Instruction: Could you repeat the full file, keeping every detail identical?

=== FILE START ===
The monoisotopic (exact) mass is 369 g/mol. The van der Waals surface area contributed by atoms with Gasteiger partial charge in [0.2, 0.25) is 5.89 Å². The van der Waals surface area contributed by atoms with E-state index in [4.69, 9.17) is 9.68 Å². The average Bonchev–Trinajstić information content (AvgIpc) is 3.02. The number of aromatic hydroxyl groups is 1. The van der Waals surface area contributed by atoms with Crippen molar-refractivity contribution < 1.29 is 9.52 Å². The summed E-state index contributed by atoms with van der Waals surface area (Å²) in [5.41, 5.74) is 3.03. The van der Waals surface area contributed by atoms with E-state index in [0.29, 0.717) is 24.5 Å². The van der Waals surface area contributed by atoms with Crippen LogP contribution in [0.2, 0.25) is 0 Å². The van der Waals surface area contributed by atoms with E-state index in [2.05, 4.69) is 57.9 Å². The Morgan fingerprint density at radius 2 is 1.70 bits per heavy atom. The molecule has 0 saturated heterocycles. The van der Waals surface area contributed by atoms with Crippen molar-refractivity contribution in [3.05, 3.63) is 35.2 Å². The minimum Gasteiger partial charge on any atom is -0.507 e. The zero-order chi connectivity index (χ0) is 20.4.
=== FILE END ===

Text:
The monoisotopic (exact) mass is 369 g/mol. The van der Waals surface area contributed by atoms with Gasteiger partial charge in [0.2, 0.25) is 5.89 Å². The van der Waals surface area contributed by atoms with E-state index in [4.69, 9.17) is 9.68 Å². The average Bonchev–Trinajstić information content (AvgIpc) is 3.02. The number of aromatic hydroxyl groups is 1. The van der Waals surface area contributed by atoms with Crippen molar-refractivity contribution < 1.29 is 9.52 Å². The summed E-state index contributed by atoms with van der Waals surface area (Å²) in [5.41, 5.74) is 3.03. The van der Waals surface area contributed by atoms with E-state index in [0.29, 0.717) is 24.5 Å². The van der Waals surface area contributed by atoms with Crippen LogP contribution in [0.2, 0.25) is 0 Å². The van der Waals surface area contributed by atoms with E-state index in [2.05, 4.69) is 57.9 Å². The Morgan fingerprint density at radius 2 is 1.70 bits per heavy atom. The molecule has 0 saturated heterocycles. The van der Waals surface area contributed by atoms with Crippen molar-refractivity contribution in [3.05, 3.63) is 35.2 Å². The minimum Gasteiger partial charge on any atom is -0.507 e. The zero-order chi connectivity index (χ0) is 20.4.